Children believe the world is far more segregated by gender than it actually is, according to a psychology paper which analyzed classroom friendships in five U.S. elementary schools.
While the boys and girls had no problems being friends together, they had a perception that only boys played with boys and girls played with girls. The biological differences were a clear differentiating point. If so, does that mean the cause is evolutionary psychology, social psychology or sociology?
Jennifer Watling Neal and colleagues examined classroom friendships in five U.S. elementary schools. They found boys and girls had no problems being friends but had a perception that only boys played with boys and girls played with girls.
"Kids believe gender plays a larger role in friendship that it actually does," said Neal, assistant professor of psychology. The findings have implications when the students grow up. The ratio of women to men in psychology is over 70 percent, for example, so boys might see that and feel gender threat or stereotype bias and avoid the field due to its lack of gender diversity.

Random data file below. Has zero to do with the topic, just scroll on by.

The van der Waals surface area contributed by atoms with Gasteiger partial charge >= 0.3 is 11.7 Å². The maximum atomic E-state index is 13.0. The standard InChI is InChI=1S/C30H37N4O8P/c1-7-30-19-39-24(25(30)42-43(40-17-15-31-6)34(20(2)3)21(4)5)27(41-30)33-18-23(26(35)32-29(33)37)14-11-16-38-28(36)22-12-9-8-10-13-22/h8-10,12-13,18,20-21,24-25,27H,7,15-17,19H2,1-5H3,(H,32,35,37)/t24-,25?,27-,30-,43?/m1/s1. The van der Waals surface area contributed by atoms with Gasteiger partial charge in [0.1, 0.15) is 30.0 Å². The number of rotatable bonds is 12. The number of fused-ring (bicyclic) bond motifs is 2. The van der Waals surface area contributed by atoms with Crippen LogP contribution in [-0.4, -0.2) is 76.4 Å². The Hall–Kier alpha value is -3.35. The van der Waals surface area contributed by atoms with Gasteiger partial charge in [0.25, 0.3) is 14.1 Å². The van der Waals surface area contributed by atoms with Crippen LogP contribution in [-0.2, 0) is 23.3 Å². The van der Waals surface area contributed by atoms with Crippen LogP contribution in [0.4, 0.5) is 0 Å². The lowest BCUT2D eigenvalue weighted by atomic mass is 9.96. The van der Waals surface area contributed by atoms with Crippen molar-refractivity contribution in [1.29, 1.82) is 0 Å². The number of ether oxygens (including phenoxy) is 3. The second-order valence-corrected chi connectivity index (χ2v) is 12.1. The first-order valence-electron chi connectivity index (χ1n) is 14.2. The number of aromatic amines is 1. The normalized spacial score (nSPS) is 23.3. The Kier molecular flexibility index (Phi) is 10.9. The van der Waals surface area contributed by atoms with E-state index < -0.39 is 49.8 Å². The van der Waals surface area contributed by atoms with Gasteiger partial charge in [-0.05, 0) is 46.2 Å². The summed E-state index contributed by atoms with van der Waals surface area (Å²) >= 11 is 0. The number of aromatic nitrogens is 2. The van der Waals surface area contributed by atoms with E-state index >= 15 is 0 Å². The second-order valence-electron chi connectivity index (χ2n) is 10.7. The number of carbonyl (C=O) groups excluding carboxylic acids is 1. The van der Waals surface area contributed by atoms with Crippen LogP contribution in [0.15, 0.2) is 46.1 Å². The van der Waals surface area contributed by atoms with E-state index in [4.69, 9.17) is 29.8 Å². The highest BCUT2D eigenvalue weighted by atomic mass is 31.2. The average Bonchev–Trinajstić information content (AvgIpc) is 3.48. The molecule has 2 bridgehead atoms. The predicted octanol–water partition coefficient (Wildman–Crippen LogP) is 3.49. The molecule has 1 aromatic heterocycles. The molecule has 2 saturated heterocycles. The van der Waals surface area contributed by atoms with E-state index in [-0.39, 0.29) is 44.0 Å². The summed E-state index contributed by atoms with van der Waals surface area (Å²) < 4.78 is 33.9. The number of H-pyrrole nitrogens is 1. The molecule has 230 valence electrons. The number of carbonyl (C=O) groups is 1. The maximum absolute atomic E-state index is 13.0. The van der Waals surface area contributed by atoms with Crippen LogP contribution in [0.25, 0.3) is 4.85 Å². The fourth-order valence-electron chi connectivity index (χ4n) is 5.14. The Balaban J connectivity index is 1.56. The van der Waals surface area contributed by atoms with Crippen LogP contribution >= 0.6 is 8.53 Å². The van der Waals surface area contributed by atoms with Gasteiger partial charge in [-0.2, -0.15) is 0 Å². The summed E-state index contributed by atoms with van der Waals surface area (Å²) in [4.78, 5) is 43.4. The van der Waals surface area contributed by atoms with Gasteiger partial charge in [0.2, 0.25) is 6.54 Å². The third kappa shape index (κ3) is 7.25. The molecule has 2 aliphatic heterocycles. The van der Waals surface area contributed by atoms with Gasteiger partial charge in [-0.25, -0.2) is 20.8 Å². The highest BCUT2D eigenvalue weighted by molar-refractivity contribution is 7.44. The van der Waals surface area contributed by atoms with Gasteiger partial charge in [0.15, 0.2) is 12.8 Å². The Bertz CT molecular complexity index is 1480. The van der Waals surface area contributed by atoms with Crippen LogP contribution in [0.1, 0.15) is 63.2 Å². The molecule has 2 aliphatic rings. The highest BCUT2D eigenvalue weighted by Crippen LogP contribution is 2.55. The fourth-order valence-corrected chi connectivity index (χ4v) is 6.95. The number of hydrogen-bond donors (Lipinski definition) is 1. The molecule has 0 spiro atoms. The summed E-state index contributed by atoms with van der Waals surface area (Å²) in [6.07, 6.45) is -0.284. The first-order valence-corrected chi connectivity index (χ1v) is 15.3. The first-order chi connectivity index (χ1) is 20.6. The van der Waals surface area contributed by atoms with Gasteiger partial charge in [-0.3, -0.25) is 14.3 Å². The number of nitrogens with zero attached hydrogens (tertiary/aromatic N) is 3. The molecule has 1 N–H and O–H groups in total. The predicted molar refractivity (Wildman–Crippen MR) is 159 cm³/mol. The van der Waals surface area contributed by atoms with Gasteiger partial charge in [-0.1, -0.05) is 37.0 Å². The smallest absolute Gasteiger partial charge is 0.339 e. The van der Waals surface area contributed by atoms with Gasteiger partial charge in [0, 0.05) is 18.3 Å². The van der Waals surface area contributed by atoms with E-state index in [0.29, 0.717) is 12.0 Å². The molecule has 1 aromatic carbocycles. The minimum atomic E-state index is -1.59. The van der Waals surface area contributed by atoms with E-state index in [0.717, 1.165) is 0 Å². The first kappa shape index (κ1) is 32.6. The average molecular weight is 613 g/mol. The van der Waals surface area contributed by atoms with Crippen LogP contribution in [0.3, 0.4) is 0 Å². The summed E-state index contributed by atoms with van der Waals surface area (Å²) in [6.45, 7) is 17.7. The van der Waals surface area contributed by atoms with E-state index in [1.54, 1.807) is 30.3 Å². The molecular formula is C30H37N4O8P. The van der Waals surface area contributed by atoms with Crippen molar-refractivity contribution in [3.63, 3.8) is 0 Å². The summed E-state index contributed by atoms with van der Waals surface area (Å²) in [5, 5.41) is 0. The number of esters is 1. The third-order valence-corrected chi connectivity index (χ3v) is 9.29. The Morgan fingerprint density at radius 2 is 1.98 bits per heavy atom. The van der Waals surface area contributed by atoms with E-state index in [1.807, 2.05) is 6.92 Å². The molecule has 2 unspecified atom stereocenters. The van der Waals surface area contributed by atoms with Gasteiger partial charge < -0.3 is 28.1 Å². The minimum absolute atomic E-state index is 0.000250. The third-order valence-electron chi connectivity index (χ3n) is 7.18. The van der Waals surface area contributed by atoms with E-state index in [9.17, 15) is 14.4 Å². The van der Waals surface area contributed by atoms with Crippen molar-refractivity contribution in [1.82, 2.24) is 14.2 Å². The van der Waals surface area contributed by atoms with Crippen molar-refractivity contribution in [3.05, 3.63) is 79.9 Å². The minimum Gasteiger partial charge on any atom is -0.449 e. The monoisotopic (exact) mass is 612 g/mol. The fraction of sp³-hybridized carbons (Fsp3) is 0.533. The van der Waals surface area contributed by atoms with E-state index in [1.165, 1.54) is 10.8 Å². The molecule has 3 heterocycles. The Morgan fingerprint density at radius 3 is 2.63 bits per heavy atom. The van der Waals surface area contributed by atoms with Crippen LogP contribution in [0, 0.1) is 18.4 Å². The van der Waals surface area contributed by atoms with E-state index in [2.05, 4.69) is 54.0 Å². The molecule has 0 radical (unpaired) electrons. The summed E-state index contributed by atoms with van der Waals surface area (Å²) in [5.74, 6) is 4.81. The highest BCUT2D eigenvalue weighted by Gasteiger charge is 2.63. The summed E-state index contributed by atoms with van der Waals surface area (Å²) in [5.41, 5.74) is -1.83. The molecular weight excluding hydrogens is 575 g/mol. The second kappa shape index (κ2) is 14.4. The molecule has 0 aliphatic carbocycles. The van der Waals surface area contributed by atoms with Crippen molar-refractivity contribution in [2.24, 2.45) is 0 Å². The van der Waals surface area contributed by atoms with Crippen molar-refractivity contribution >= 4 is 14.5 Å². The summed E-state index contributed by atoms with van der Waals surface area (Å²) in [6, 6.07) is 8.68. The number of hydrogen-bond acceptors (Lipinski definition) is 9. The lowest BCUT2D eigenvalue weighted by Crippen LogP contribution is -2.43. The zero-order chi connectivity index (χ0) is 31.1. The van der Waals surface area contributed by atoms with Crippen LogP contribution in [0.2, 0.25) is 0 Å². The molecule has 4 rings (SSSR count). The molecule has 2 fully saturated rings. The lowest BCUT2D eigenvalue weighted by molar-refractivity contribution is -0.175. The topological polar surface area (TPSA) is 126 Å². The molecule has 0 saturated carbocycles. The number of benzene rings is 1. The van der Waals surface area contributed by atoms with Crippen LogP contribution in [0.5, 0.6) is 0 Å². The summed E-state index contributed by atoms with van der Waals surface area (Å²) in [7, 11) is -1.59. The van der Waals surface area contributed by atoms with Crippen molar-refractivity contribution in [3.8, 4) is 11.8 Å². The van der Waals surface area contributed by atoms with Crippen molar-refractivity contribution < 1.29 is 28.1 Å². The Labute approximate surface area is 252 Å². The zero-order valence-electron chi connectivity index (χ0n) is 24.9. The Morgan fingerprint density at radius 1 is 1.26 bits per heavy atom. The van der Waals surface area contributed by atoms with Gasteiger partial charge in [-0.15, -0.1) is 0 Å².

"In adulthood," Neal said, "we know that people who have accurate perceptions of workplace relationships tend to be perceived as more powerful and have better reputations than their colleagues."
The study of 426 second- through fourth-graders found gender is still important in the formation of friendships; children were nine times more likely to be friends if they were the same gender.
However, when asked about their friends' friends, a child was 50 times more likely to believe two classmates were friends when they were the same gender.
"Thus, while gender does matter a great deal in the formation of children's friendships, children think it is nearly the only relevant factor," Neal said.